Don’t delete any of your source material until you are certain that you are happy with the results; and you might want to backup your source material and keep it for six months or so just to be sure (yeah — I know it’s big; but a DVD will fit on a DVD).

Handbrake

Originally posted 2009-12-17 01:00:07.

Windows 7 on a NetBook

Tonight’s project was upgrading my MSI U120 NetBook from Windows Vista Home Premium to Windows 7 Home Premium.

I put the disc in the external USB DVD drive, booted into setup, prepared the 500GB Seagate hard drive (I upgraded the hard drive to 500GB and the memory to 2GB right after I got the NetBook) for a single partition installation using diskpart (I had Acronis TrueImage Home on the NetBook, but I decided I didn’t want to put that on my new installations), and let it go…

Setup did it’s thing; rebooted, started up and then I ran the updates… and to my surprise every single device was functioning perfectly — including the web cam which Windows Vista needed me to install a driver manually for.

The machine even seems to run a little faster — though honestly I had no complaints with Vista; but I just use this machine to browse the web, email, and GPS, often from a cellular data connection.

The Atom N270 processor is is a little light weight for many tasks, but for what I use my NetBook for I’m quite happy with it; and quite pleased with how easy it was to install Windows 7 on the machine.

I really wish I had a touch screen PC to try out Windows 7 on… but that will have to wait until those come down in price [a lot] more.

One word of advice if you’re in the market for a NetBook — make sure that you can put more memory in it, while you may not have the fastest processor around, more memory and a faster hard drive will definitely give you much more performance.  Also, many of the newer NetBooks use a new generation of Atom processor which actually has fairly beefy performance.  But remember, if you need to use your NetBook for long periods where you don’t have access to power — you’ll have to weigh performance against power consumption for longer battery life.  For me, my NetBook is primary used in my truck or temporary accommodations — so power is always near by.

Originally posted 2009-11-27 01:00:38.

Windows Live Mail

Part of the Microsoft Live Essential software suite available either from Live.com (see link below) or through the Microsoft Update is Live Mail; a simple, fairly versatile email client.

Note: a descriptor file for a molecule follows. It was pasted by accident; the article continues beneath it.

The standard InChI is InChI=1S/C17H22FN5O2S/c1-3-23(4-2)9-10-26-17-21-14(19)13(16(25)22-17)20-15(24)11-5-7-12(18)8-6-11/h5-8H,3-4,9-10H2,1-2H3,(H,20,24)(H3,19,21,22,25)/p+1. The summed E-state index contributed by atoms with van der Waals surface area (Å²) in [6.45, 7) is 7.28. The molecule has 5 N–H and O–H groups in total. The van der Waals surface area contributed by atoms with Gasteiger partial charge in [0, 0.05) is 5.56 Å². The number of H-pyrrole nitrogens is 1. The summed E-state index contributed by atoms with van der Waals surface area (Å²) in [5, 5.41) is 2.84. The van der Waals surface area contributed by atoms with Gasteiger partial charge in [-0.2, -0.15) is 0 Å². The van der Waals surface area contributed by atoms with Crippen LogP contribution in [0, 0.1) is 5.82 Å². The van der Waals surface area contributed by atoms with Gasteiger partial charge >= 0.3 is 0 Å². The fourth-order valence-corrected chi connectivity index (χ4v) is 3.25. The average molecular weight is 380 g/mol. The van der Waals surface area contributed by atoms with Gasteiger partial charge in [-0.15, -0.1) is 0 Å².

Live Mail allows access to POP3, IMAP4, and Hot Mail / MSN Mail / Live Mail web mail.

Live Mail is a replacement for Outlook Express and Windows Mail (from Vista).

It’s nicely polished, and for the most part works without any major issues (like any software, it has bugs and annoyances).

One thing you may not like is the fact that Live Mail hides the menu bar (you can enable it; but even that seems to be made purposely difficult in the latest version).

The biggest annoyance I have with Live Mail is that it will not import an IAF (that’s an export file) created with Outlook Express or Windows Mail (thank you very much Microsoft for paying such close attention to customer needs).

If you have a Hot Mail / MSN Mail / Live Mail web mail account you will probably want to choose this product as an email client on your computer; if you don’t you may want to look at Thunderbird (part of the Mozilla project, as is Firefox).

The feature I like most about Live Mail (and it’s predecessors) is the ability to drag an email out of Live Mail onto my local file system and put it back (Thunderbird doesn’t have any convenient way to put a message back).  This isn’t a feature that should be a deal breaker for most anyone (if you need to do it, you know how to do it with Thunderbird — it just won’t be quite as easy).

Overall, Live Mail is a descent program, and it’s priced right — FREE.

Windows Live Essentials

NOTE:  GMail content can be access by either POP3 or IMAP4; simply follow the instructions on GMail to enable it and add it to Live Mail or any email client that supports POP3 or IMAP4 over a SSL connection (and allows you to specify the port numbers).

Originally posted 2009-11-24 01:00:40.

Windows 7 – Clean Install

One of the best ways to insure that your computer will have an optimal installation of Windows 7 is to do a clean installation.  Of course, you have to make sure you save off all the information on your machine before you start (the migration wizard can help, but if you have important data you might want to be doubly sure).

With Windows 7 when you install on a clean hard drive, either a brand new one or one that you have deleted all the partitions, Windows 7 will want to create a small (100MB) primary/active/system partition for recovery (WinRE – Windows Recover Environment), but that really isn’t needed since it would put the files for WinRE on the system partition if it didn’t have the ability to create the small partition.